When it comes to betting on NHL lines, the bookmakers like to keep things pretty simple. Therefore, NHL betting odds are pretty easy to figure out. For the games themselves, there are really only three things you have to learn: the NHL moneylines, puck line and over/under. While prop bets are becoming more and more popular with NHL oddsmakers, they remain the outlier for now.
NHL Stanley Cup Playoff Odds
There is a world of opportunity for the NHL betting enthusiast here, both with futures bets and in-game or series prediction bets.
Most bookmakers offer futures odds on NHL conference champions, along with the Stanley Cup champion. They fluctuate a lot, usually in tandem with the official league standings, but generally, the preseason favorite for the Cup often stays that way throughout with the bookmakers.
When the playoffs start, series outcome odds are available to bet, but be careful here. The NHL typically has more early-round upsets than the other sports. A hot goalie can and often does steal a series against the favorite by himself. Home-ice advantage typically doesn’t matter as much in the NHL playoffs until a seventh game.
In the NBA, eighth seeds rarely beat No. 1 seeds in the postseason. In the NHL, it happens quite a bit in comparison.
You can still bet the moneyline, puck line and over/under for playoff games, but be careful betting the over in an NHL playoff game: they are usually lower-scoring than regular-season games, because of the defensive and physical intensity that gets ramped up.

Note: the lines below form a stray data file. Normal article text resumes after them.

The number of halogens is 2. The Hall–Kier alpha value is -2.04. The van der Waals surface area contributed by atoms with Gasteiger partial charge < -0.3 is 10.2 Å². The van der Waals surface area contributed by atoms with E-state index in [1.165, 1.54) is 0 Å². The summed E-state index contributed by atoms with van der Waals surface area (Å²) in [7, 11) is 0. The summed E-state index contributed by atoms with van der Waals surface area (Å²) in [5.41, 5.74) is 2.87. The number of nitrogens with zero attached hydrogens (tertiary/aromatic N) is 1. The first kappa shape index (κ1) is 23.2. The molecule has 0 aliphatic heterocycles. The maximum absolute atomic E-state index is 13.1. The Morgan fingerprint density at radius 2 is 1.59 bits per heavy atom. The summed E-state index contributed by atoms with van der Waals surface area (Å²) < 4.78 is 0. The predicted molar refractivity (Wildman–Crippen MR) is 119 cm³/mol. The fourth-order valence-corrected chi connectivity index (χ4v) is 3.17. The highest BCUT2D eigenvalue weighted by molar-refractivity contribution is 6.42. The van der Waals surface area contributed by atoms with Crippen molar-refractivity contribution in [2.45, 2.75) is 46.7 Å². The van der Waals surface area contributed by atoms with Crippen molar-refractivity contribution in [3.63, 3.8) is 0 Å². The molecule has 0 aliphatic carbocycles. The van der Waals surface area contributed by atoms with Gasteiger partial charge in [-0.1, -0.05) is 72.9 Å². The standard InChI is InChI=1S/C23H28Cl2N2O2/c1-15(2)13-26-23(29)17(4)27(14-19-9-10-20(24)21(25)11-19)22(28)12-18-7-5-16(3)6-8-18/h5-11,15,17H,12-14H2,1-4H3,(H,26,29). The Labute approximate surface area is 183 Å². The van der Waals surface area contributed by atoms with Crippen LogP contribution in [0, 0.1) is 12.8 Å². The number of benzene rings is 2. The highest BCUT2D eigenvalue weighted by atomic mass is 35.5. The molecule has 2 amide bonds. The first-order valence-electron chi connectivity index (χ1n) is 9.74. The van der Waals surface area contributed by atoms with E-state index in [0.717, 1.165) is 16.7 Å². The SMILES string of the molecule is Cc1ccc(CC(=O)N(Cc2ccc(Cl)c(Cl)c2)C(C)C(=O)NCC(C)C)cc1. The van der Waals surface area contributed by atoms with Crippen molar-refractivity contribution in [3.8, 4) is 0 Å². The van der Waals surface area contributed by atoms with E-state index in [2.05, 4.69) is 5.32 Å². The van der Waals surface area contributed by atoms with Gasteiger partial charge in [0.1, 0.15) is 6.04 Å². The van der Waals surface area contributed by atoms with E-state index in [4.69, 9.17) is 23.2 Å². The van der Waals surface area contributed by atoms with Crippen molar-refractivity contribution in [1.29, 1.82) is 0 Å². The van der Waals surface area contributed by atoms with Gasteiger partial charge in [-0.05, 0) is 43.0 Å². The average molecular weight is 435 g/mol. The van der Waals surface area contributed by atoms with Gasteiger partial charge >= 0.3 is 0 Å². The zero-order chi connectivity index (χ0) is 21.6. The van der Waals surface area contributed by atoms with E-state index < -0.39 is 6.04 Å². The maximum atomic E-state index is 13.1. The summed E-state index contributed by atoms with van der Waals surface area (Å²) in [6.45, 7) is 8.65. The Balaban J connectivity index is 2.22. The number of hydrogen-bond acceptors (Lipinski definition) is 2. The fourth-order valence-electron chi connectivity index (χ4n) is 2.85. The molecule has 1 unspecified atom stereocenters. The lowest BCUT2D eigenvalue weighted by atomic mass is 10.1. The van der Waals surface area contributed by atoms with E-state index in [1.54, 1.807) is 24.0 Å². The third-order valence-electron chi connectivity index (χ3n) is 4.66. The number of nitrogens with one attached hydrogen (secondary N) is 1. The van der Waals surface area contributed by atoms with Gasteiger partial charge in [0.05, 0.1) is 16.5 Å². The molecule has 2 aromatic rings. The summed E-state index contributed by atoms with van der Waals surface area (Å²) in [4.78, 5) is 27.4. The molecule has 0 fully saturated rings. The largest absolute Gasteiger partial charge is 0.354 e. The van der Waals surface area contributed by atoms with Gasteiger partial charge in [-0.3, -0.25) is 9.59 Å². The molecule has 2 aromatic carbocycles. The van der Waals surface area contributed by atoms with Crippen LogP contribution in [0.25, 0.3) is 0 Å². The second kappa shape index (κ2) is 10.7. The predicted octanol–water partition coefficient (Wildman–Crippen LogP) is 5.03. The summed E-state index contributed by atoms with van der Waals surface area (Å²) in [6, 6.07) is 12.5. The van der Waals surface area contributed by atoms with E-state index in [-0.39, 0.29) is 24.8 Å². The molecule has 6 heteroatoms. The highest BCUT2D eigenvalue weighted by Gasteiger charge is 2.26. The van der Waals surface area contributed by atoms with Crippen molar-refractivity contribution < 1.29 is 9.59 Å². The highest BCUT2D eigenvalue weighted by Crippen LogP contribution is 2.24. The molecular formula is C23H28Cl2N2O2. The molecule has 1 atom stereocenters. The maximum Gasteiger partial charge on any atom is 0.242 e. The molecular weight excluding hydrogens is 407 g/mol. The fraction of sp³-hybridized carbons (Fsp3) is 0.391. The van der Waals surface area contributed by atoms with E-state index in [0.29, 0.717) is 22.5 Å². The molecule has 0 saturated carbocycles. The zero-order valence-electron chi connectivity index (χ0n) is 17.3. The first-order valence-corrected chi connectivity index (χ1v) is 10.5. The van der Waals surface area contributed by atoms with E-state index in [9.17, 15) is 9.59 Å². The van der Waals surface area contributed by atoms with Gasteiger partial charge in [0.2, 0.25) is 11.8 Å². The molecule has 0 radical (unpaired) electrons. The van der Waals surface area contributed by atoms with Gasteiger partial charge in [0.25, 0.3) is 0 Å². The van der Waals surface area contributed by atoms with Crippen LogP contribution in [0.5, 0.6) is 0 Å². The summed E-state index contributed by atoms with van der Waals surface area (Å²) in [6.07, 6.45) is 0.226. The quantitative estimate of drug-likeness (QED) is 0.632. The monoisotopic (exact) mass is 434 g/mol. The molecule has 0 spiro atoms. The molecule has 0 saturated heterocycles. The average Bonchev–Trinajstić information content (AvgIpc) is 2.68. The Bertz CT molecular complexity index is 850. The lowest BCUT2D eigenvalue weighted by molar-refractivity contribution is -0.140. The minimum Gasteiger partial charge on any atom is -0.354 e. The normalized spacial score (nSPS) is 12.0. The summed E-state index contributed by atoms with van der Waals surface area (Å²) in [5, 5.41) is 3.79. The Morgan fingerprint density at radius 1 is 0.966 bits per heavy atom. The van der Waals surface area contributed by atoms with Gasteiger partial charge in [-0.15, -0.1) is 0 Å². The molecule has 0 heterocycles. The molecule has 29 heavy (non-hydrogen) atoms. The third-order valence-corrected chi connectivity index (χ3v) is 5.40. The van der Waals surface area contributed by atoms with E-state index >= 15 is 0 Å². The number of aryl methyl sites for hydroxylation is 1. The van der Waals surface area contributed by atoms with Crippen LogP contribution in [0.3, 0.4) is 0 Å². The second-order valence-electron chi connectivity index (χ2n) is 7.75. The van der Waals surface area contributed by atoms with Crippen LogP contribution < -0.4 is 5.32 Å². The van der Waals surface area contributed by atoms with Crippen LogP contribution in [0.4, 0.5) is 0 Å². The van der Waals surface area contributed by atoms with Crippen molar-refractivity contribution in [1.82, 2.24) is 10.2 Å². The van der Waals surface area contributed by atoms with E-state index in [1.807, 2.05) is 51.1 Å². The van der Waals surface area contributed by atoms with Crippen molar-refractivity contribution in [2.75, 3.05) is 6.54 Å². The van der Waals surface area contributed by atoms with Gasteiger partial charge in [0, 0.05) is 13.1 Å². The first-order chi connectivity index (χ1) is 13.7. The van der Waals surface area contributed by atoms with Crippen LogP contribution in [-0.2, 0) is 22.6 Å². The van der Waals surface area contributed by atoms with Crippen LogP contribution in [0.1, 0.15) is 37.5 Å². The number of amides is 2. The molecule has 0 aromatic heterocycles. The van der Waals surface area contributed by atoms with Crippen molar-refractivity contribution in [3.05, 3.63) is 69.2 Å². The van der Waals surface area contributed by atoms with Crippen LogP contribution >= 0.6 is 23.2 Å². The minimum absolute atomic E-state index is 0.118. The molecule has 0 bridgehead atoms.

NHL Regular Season Odds
Let’s discuss a little further the mainstay of NHL hockey lines and NHL daily lines: the moneyline. Simply put, these are the odds for the favorite to win the game outright. A win by one goal, five goals, 10 goals or a win in overtime or a shootout - it’s the same thing on the moneyline.
The puck line is a bet where you’re hoping your team you put your money on either wins the game by a minimum two goals or more, or loses the game by a minimum two goals or more. Almost all puck line odds are plus/minus 1.5 goals. It’s because hockey is a fairly low-scoring sport, and blowout wins are fewer in number than close games.
The over/under is fairly straightforward: most of the time, the over/under will be set at either 5.5 or six goals. For higher-scoring teams, it sometimes goes to 6.5 goals. If the over/under on the Maple Leafs / Canadiens game is at 5.5 and you bet the over, there must be a minimum of six goals scored (the final shootout team “goal” counts in this total to win the bet). Anything under six? Sorry, you lost.
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